“It’s a good core workout,” she points out. “And it’s pretty easy.”

A 2015 report by the Outdoor Foundation named SUP as the nation’s most popular outdoor activity among first-time participants. According to that document, in 2010 about a million people stood up and paddled. There were 2 million stand up paddleboarders afloat in 2013, and by 2014 that number had risen to 2.8 million. By Bednars calculations, the Outdoor Foundation’s figures are right on the money.

“In 2015 we had between 5,000 and 6,000 paddleboard rentals,” he says. “Last year it was about 10,000.”

Fact is, EPRD could probably increase its fleet by another 20 paddleboards and still run a waitlist of a sunny Saturday afternoon. It won’t, though. Add the district’s 40 boards to Tyler’s 40-plus independently-flagged vessels and the regular traffic in pedal boats, canoes and sundry sailing craft, and Evergreen Lake is already approaching…er…standing room only, and Bednar isn’t interested in increasing revenue at the expense of customer experience. By limiting rentals to one hour during peak paddleboarding periods, EPRD is able to assure comfortably quick rotation of inventory and ensure all comers their turn at the oar.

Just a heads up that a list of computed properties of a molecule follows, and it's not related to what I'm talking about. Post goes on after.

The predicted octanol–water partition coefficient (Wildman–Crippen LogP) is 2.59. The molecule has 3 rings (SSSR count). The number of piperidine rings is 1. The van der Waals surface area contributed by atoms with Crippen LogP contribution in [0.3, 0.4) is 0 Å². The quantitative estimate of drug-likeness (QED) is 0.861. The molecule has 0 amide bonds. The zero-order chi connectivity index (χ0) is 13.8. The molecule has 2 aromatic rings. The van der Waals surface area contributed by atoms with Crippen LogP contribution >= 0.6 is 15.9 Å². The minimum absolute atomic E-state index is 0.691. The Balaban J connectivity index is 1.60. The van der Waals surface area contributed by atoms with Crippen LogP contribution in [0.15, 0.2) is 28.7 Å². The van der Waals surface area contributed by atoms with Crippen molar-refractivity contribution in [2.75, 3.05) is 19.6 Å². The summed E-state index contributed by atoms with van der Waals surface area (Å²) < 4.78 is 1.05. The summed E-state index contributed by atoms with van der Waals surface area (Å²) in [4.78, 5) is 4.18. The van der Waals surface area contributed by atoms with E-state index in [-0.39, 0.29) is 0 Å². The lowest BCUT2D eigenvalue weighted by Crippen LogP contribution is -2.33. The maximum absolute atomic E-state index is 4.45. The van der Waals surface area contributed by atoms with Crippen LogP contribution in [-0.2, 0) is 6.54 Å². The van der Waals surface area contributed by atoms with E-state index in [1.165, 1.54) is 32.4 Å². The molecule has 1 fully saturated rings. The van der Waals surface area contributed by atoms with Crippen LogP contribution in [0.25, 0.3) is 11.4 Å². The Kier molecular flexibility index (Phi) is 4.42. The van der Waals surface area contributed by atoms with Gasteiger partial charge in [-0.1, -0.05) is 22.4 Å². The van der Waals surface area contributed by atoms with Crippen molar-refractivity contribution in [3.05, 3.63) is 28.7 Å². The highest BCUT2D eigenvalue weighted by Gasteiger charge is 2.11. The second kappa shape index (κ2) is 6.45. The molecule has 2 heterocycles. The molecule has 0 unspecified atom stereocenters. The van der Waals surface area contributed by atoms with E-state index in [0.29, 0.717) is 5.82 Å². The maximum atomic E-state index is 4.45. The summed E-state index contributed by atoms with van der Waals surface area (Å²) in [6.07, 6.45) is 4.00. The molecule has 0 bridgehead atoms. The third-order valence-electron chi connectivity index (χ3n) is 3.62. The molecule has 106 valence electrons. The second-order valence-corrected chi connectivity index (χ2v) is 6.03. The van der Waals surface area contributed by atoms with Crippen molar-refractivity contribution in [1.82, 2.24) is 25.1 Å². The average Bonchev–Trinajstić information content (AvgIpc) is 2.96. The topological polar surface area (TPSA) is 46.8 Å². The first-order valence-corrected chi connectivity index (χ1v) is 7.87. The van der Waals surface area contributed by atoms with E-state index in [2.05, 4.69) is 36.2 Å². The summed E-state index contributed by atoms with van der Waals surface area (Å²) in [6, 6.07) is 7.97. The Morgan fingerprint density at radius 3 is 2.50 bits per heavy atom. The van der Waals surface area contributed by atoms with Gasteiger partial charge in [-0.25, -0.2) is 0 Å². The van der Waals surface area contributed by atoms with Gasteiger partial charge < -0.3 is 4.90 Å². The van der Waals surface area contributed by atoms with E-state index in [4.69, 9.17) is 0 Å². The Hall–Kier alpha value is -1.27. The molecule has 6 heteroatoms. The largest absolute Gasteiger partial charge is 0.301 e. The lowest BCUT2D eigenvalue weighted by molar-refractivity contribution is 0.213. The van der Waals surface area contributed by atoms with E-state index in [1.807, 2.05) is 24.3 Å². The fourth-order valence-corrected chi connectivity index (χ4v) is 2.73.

“It’s a good core workout,” Bednar remarks.

That’s by all accounts true, but it’s also true that no sport grows by 75 percent in one year just because it’s good for you. If stand up paddleboarding is hacky-sack for a New Millenium, it’s because humans are hard-wired to love the Earth’s most abundant resource and SUP is as close as you can get to the water without getting in it. It’s purest elemental communion to drift upon the cool deeps, warmed by a generous sun and kissed by whispering breezes, bathed in quietude and insulated from clamoring cares ashore, companion only to curious ducks and clouds mirrored in rippled glass.

On the other hand, there is no activity so benign that somebody can’t find a way to make it dangerous, which is where we get whitewater SUP. And there’s no endeavor so freeing that someone won’t regiment it, which explains the World Paddle Association and a flotilla of subsidiary SUP scolds. And there’s no pursuit so inherently tranquil that it can’t be adapted to serve our more aggressive tendencies, as with the proliferation of SUP contests pitting paddle against paddle in areas of speed, distance and personal peril.